Three Things You Should Know about Truck Accident Claims
Did you know that the average weight of an eighteen-wheeler is about 40 tons, and the average weight of a passenger vehicle is only two tons? As you can imagine, if you are involved in an accident with an 80-ton vehicle, even a “fender bender” type accident can result in catastrophic injuries. This is because even if the truck is going slower than you when you are hit, the force of that vehicle is typically so much greater than yours that your vehicle will be the one to take the brunt of the impact. The more force transferred to your vehicle during an accident, the more the force travels through your body. Accordingly, if you’ve been injured in a Florida truck accident, what does the claims process look like? Here are three main things you need to know.
1. They Are Similar to Car Accident Claims
As with your personal motor vehicle insurance, Florida law also has state insurance minimums for commercial motor vehicles such as trucks, including no-fault insurance. Accordingly, making a claim against a truck driver for your injuries is not all that different from what you would do if you were involved in a passenger vehicle crash. In such cases, you will typically take the following steps shortly after your Florida truck accident:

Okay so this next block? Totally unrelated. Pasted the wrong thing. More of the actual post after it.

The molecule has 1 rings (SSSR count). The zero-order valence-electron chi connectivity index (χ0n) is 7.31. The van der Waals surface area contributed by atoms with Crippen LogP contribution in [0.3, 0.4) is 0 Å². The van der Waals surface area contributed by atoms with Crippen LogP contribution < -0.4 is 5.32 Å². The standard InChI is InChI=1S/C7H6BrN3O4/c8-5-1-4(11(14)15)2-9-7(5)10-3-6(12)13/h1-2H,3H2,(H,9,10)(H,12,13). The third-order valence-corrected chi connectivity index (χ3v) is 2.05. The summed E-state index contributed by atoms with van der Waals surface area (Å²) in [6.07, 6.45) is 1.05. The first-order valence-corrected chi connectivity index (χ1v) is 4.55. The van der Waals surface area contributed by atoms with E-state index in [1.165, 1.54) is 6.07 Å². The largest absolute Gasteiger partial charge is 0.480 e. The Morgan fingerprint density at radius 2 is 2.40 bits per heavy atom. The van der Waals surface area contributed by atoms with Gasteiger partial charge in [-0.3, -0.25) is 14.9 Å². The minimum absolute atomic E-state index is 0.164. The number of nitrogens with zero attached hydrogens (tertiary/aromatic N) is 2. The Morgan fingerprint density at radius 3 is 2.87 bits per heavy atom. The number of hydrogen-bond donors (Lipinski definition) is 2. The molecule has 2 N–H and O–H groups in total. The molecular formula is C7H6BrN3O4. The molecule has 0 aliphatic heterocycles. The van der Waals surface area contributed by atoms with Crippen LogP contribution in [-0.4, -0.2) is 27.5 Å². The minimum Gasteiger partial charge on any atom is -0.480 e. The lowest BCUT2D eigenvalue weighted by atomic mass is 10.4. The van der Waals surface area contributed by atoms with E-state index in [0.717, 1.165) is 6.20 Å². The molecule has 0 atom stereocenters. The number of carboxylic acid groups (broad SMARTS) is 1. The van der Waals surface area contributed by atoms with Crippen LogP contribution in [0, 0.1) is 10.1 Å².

- File a claim with your insurance company, i.e., the insurance on your own vehicle, as this will initiate the claims process and trigger your no-fault benefits so that your initial medical expenses can be covered without worrying about health insurance.
- Put the truck driver’s insurance company on notice of a claim and potential litigation. Do this as soon as possible so that your claim can be documented.
- Get the medical help you need. If you are in pain, seek treatment, as this will form the basis for your personal injury claim, and
- Gather evidence, including the police report, photographs, witness statements, and any information available about the trucking company and driver.